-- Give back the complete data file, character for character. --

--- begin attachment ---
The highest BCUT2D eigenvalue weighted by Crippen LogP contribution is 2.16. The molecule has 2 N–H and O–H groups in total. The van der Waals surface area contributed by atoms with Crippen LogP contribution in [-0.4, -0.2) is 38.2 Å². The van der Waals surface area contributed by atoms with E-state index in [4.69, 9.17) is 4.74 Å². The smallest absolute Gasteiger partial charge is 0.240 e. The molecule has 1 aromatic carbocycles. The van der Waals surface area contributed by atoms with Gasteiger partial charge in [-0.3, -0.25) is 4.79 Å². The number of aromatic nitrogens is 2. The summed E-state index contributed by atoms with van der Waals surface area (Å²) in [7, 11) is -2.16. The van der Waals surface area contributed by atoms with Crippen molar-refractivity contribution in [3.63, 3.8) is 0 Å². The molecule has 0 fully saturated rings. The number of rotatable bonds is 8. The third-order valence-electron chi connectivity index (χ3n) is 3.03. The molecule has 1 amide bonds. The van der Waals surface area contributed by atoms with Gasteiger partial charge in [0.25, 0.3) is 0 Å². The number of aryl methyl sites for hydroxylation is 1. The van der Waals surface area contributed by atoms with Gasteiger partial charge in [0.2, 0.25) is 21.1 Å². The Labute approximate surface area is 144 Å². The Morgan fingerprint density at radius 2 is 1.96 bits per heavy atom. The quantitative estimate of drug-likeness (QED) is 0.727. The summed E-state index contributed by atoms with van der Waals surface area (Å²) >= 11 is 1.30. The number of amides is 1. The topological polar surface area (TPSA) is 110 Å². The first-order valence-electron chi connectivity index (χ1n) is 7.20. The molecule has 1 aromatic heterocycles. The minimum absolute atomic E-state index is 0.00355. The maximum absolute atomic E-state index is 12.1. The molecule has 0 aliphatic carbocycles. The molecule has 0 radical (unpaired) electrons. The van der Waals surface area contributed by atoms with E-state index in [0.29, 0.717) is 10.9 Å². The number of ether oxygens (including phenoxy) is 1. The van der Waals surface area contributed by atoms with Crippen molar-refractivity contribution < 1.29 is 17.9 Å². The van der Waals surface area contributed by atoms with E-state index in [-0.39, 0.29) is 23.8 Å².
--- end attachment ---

The highest BCUT2D eigenvalue weighted by Crippen LogP contribution is 2.16. The molecule has 2 N–H and O–H groups in total. The van der Waals surface area contributed by atoms with Crippen LogP contribution in [-0.4, -0.2) is 38.2 Å². The van der Waals surface area contributed by atoms with E-state index in [4.69, 9.17) is 4.74 Å². The smallest absolute Gasteiger partial charge is 0.240 e. The molecule has 1 aromatic carbocycles. The van der Waals surface area contributed by atoms with Gasteiger partial charge in [-0.3, -0.25) is 4.79 Å². The number of aromatic nitrogens is 2. The summed E-state index contributed by atoms with van der Waals surface area (Å²) in [7, 11) is -2.16. The van der Waals surface area contributed by atoms with Crippen molar-refractivity contribution in [3.63, 3.8) is 0 Å². The molecule has 0 fully saturated rings. The number of rotatable bonds is 8. The third-order valence-electron chi connectivity index (χ3n) is 3.03. The molecule has 1 amide bonds. The van der Waals surface area contributed by atoms with Gasteiger partial charge in [0.25, 0.3) is 0 Å². The number of aryl methyl sites for hydroxylation is 1. The van der Waals surface area contributed by atoms with Gasteiger partial charge in [0.2, 0.25) is 21.1 Å². The Labute approximate surface area is 144 Å². The Morgan fingerprint density at radius 2 is 1.96 bits per heavy atom. The quantitative estimate of drug-likeness (QED) is 0.727. The summed E-state index contributed by atoms with van der Waals surface area (Å²) >= 11 is 1.30. The number of amides is 1. The topological polar surface area (TPSA) is 110 Å². The first-order valence-electron chi connectivity index (χ1n) is 7.20. The molecule has 1 aromatic heterocycles. The minimum absolute atomic E-state index is 0.00355. The maximum absolute atomic E-state index is 12.1. The molecule has 0 aliphatic carbocycles. The molecule has 0 radical (unpaired) electrons. The van der Waals surface area contributed by atoms with E-state index in [0.29, 0.717) is 10.9 Å². The number of ether oxygens (including phenoxy) is 1. The van der Waals surface area contributed by atoms with Crippen molar-refractivity contribution < 1.29 is 17.9 Å². The van der Waals surface area contributed by atoms with E-state index in [-0.39, 0.29) is 23.8 Å².